Constructive Dating Advice

So I was a little worried your post would end up getting axed as off-topic or troll-like, and I thought it would be useful to have a separate thread. Suggesting dating is a “no-win scenario” in a post about how some men use sleazy tactics to pick up women is going to rub a lot of people the wrong way. The men being discusses are creeps, and so when you see a negative response to that as limiting your behaviour, it makes it seem like you are identifying with the creeps or defending them.

I don’t think that’s your intent, though. I remember thinking, “I can’t date women because I don’t know how to not be a creep.” It’s not an unreasonable thing to think, I don’t think, when men are often portrayed as creeps in media (and I don’t mean that bad feminists say bad things about men; I mean that for sensitive people it’s pretty obvious that a lot of protagonist men we are supposed to like are jerks/assholes/creeps - actual role models are creeps). Our cultural depictions of relationships are really messed up.

But I have constructive dating advice, and I want to share it. I don’t know how old you are or what kind of relationship you are seeking, so some of this may or may not apply.

I never dated anyone until I was in my late 20s. I had relationships before then, they were with people I spent time with because of school or other activities that developed. When I was out of school I found my friend circle narrowing and didn’t really know how to meet new people. I went to a wedding of some people who met online and decided to give that a try.

I think the most important thing I learned by dating was that it takes practice. Just like anything else, it’s okay to practice and it’s okay to fail. I’ve heard pick-up artists talk about picking women up as a numbers game. It all sounds very demeaning coming from them (because they trade in demeaning women) but it’s an important perspective, too. Whether you are a sleazy con artists or a well intentioned person seeking love or friends, it will work out with some people and not with others. Maybe you’ll go out with someone who you could have married and spent the rest of your life happy with if only you hadn’t said the wrong thing at the wrong moment. That’s okay, just keep getting better, you will meet more people you get along with.

If you feel very concerned about approaching women in public, I’d say just don’t do it. Honestly I don’t think I ever would. Doing that well requires a skill set that most people just aren’t ever going to have. One of the great things about dating sites if that you know people are okay with being approached on them. And then if you do go out you know that both of your are there to determine whether you want a relationship, so you don’t have to worry about awkwardly blurring friend/romantic partner boundaries - either the romance thing works out or you just move on.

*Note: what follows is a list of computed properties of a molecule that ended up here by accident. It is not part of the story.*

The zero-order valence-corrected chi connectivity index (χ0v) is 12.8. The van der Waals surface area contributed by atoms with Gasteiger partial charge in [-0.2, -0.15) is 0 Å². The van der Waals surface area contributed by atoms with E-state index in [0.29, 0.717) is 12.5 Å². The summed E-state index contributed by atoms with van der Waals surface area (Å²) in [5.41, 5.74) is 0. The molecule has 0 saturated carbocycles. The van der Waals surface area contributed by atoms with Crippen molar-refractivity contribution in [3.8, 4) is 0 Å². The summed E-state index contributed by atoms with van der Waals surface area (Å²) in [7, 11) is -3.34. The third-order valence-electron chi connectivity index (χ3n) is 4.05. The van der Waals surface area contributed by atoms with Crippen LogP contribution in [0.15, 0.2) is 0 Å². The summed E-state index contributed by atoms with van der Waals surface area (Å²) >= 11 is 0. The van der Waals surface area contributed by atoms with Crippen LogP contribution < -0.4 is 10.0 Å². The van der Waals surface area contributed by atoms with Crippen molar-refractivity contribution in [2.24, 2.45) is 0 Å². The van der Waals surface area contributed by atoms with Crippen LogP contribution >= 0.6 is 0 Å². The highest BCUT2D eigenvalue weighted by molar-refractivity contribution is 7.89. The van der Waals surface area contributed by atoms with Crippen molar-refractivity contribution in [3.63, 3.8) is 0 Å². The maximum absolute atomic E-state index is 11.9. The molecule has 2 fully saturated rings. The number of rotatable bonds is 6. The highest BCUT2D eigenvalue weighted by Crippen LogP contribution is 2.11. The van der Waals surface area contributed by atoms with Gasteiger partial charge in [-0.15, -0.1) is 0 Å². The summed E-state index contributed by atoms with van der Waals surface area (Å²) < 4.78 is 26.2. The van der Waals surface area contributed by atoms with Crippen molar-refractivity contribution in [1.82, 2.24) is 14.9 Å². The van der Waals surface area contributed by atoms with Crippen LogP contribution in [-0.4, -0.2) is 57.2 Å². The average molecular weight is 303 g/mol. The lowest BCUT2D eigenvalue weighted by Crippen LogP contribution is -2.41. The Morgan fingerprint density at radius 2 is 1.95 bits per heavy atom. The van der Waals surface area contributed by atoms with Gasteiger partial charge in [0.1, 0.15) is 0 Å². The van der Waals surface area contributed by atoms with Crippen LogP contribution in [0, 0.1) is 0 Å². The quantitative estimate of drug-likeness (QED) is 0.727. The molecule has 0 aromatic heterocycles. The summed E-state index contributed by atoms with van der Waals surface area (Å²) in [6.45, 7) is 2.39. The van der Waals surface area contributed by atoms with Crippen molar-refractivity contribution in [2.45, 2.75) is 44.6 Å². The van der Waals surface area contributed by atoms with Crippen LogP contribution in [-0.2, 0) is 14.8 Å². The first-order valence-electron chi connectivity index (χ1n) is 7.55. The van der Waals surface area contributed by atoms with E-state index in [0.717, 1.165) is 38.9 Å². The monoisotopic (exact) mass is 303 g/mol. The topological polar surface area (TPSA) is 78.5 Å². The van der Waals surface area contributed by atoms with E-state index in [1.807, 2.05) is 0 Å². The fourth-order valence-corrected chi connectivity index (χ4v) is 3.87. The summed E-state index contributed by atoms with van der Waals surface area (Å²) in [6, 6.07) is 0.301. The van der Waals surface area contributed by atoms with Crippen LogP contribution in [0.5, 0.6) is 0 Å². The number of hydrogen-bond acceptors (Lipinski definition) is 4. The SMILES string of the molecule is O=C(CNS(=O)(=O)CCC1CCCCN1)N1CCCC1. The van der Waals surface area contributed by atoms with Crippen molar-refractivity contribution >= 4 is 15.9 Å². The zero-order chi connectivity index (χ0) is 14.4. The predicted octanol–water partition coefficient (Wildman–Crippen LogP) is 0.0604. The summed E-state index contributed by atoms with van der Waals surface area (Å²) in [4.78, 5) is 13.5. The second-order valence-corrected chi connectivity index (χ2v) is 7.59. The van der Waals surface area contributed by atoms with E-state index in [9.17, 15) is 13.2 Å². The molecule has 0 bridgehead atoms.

I am more or less anti-dating. But as you say, it depends largely upon how one defines relationships. Much of the difficulty I see seems to result from customs of differentiating that interactions with certain people naturally have a sexual element to them, while interactions with others do not. Personally, I do not subscribe to that outlook. I think that a modern perspective handles sex and mating as completely separate, and that instinctive attitudes and behaviors about mating have no place in one’s daily sexual interactions.

People often get very worked up that they feel they should/shouldn’t be with certain individuals, but my perspective is that it doesn’t matter very much. People form personal attachments very easily, but this is rather selfish. The wonderful thing about sexuality is that it is social, that it helps people. It is not a transactional thing that one “gets away with”. Not unlike starting a clinic, hunger relief kitchen, or public shelter - one does it because it is helpful and necessary. Massage, exercise, and caring for each others’ mental, physical, and emotional being is simply what we do, because people are social organisms. If the structures of your life and society get in the way of people interacting this way, you might benefit from asking yourself why.


I’m genuinely interested in you expanding on this. The rest of your comment discusses how you feel relationship building and sexuality should be separate, but apart from that, how do you propose relationships be created without dating?


You might. But then again, you might benefit from figuring out how to work within those structures to get what you want out of them. I’m married to a person who I would say has very much internalized customs that differentiate between interactions that naturally have a sexual element and those that do not. Even if I don’t find those customs to be so natural, if I hadn’t practiced to work within them then I wouldn’t have the relationship I have now. We get along very well despite this point of incompatibility.

Since I was interested in forming a familial partnership with someone (even though I would have been open to doing so with more than one person) and since I was interested in having kids (even though I would have been open to doing so as a community rather than as a couple) it made a lot more sense to keep myself open to a very large pool of people who had similar interests than trying to restrict my interactions to people who felt naturally inclined to (or were willing to put the work in to) deconstruct the customs that felt awkward to me…


Then why are you trying to derail a topic on it? If you want to discuss your views on this, please create a new topic. Don’t hijack this one.


This. So very much this; healthy relationships are rarely depicted in media, making it very hard to see positive role models in action that can be emulated.

Hi flashback! Let’s remember that humiliating first date! OMG, that hurt when I had the realization of what I’d done wrong.


If I’m reading correctly, @popobawa4u is saying that society has divided relationships into “dating” (that is, romantic relationships), and “friendship” (platonic relationships). Again, this is just how I’m reading it, but popo seems to reject this distinction.

So, how do you create a relationship without dating? That’s easy: how are “friendships” created without dating?

Of course, the part where sex just becomes part of a normal friendship is the part that I don’t grok. I don’t see anything immoral about it, but perhaps just as a cultural thing, I don’t think it would work for me.